Marked for death: Artist behind "Everybody Draw Mohammed Day" forced to change identity

Remember, after her idea took off online, so frantically worried was she about her offense to jihadis that she apologized for it and distanced herself from any participation. Too late, alas. The lesson: Appeasement after the fact of the insult won’t work. Actually, appeasement before the fact won’t work either. If it did, Terry Jones’s non-burning of the Koran wouldn’t be part of Khamenei’s weekly Two Minutes Hate and it wouldn’t have already been the pretext for a body count in Afghanistan. But then, that’s how self-censorship progresses. Whereas before you were apt to get stabbed for drawing Mohammed cartoons, now you’re apt to get stabbed for suggesting (then retracting) that Mohammed cartoons should be drawn.

Question for Obama: If Terry Jones was endangering the troops by burning the Koran, then presumably Molly Norris is to blame for the threats against her, right?

The gifted artist is alive and well, thankfully. But on the insistence of top security specialists at the FBI, she is, as they put it, “going ghost”: moving, changing her name, and essentially wiping away her identity. She will no longer be publishing cartoons in our paper or in City Arts magazine, where she has been a regular contributor. She is, in effect, being put into a witness-protection program—except, as she notes, without the government picking up the tab. It’s all because of the appalling fatwa issued against her this summer, following her infamous “Everybody Draw Mohammed Day” cartoon.

Norris views the situation with her customary sense of the world’s complexity, and absurdity. When FBI agents, on a recent visit, instructed her to always keep watch for anyone following her, she responded, “Well, at least it’ll keep me from being so self-involved!” It was, she says, the first time the agents managed a smile. She likens the situation to cancer—it might basically be nothing, it might be urgent and serious, it might go away and never return, or it might pop up again when she least expects it.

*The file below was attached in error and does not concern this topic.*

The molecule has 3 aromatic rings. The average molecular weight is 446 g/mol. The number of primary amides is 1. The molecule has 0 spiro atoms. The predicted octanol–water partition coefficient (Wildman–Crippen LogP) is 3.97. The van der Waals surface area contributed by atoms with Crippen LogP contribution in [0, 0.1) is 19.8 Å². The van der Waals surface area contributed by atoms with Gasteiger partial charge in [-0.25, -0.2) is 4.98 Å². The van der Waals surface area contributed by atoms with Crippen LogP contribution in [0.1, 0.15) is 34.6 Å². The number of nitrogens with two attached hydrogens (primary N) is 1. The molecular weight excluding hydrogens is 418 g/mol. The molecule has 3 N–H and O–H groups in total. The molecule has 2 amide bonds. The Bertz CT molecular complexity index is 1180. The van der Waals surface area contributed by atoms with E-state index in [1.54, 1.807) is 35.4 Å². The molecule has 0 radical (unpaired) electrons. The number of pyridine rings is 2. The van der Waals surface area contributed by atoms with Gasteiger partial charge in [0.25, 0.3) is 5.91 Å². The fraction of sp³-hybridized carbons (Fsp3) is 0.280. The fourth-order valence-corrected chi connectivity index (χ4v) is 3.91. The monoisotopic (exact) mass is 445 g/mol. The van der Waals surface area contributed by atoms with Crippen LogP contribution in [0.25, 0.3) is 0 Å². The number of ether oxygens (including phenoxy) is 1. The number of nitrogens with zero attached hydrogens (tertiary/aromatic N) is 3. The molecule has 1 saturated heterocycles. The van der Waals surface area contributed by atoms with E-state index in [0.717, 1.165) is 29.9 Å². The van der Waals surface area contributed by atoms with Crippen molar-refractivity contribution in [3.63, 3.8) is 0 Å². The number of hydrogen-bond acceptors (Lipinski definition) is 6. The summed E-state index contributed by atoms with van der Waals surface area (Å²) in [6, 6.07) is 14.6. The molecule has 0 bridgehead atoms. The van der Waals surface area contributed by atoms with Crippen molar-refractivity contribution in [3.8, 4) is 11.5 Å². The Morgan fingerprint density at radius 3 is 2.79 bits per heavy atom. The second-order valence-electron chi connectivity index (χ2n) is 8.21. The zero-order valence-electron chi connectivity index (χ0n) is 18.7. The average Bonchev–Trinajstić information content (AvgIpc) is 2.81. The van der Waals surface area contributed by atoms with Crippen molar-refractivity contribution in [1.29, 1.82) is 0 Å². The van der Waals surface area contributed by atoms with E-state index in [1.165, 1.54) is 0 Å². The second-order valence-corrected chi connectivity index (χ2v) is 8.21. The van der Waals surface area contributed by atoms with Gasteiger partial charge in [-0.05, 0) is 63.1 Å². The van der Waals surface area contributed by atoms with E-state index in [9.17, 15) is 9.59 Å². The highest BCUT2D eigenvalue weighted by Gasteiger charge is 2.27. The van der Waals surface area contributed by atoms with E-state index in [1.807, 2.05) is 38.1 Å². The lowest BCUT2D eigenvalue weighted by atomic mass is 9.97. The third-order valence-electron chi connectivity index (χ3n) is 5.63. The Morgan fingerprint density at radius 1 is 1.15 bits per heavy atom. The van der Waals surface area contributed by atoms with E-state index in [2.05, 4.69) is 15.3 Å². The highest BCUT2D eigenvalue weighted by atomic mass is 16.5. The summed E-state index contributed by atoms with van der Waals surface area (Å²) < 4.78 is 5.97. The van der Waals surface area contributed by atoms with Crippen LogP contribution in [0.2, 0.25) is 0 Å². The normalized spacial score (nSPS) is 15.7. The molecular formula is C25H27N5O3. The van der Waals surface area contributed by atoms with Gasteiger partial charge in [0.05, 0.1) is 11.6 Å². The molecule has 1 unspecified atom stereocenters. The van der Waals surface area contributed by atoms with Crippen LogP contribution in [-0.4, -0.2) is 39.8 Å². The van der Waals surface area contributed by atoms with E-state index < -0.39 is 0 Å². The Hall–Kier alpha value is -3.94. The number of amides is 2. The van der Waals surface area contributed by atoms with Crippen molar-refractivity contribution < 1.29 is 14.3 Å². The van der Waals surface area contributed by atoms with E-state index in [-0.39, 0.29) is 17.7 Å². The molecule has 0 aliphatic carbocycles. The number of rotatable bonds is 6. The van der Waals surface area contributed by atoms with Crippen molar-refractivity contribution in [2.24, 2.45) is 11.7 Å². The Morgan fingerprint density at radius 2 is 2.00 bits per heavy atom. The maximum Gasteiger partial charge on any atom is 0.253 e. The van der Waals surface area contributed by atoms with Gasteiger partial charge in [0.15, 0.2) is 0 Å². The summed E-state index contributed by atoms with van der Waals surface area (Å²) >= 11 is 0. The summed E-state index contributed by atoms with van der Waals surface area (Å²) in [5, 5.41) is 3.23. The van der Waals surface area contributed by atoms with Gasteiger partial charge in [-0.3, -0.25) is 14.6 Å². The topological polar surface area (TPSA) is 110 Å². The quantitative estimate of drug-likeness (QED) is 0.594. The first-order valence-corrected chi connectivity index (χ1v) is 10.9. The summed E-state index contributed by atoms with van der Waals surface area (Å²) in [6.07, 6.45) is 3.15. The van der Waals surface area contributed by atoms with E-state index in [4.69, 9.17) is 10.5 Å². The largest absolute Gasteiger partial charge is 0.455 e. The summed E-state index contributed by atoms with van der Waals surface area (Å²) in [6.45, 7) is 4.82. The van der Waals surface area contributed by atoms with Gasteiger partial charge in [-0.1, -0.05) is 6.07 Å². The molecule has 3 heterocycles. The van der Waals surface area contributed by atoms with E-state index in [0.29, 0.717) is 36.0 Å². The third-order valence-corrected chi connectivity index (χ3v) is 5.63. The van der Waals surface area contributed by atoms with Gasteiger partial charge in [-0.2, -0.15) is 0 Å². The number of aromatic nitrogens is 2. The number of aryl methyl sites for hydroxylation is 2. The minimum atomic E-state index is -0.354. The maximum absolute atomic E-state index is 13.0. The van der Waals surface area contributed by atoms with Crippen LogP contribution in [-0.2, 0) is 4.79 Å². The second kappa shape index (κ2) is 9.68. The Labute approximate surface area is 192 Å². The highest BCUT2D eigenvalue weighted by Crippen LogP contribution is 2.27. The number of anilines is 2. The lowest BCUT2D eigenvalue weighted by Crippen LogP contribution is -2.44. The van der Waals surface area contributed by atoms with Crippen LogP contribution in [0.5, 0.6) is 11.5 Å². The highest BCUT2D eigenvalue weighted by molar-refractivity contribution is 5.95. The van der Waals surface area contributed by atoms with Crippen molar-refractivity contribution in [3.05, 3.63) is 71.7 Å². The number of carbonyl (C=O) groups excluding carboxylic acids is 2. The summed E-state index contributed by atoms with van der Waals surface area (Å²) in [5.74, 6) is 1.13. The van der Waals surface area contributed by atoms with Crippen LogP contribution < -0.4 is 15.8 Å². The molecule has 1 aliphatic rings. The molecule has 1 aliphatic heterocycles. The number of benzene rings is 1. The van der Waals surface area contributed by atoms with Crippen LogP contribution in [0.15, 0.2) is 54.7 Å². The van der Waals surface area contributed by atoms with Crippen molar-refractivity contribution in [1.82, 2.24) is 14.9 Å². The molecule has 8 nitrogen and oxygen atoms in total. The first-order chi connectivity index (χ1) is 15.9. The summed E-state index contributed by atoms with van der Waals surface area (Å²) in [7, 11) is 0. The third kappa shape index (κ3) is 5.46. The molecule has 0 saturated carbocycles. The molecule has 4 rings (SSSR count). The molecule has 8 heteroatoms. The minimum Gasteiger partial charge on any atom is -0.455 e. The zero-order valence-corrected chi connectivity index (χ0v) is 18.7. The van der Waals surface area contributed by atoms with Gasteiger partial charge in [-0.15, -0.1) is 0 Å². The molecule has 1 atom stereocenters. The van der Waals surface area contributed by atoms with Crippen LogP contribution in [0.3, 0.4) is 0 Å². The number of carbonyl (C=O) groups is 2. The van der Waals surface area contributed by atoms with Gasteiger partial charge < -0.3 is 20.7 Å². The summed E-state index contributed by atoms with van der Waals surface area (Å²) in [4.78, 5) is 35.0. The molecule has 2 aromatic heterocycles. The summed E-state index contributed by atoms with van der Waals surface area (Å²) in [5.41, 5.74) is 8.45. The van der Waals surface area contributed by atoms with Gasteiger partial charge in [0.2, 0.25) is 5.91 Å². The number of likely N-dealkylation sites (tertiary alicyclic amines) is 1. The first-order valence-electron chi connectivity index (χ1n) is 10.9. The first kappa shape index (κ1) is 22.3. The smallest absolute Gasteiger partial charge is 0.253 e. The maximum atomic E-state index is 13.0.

As I acknowledged during Koran-apalooza last week, it’s a fine line between Jones’s stunt (which I opposed) and “Everybody Draw Mohammed Day” (which I supported). One of the reasons I look dimly on dopey atheist gags like erecting “Secular Trees” next to Christmas trees on public squares is because the offense to Christians seems gratuitous. Sure, they’re making a point about religion in the process, but they’re doing it in a way that looks like mockery, calculated to annoy. They have the right, but why alienate people with a taunt? That’s what Jones’s stunt seemed like to me — not so much a message to jihadis, even though he tried to frame it that way at times, but something aimed at provoking all Muslims, a group that includes people like Zuhdi Jasser. EDM Day wasn’t aimed at all Muslims, though. Some moderates were bound to take offense, but the point of the day was to push back against the sort of jihadis who’ve now forced Norris into hiding. Intent and intimidation do count here; if Christian fundies were threatening to kill atheists over “Secular Trees,” my calculations would change accordingly. But either way, there simply must be space for this sort of offense in public debate. I’m open to drawing the line in a slightly different place, but the line has to be drawn somewhere.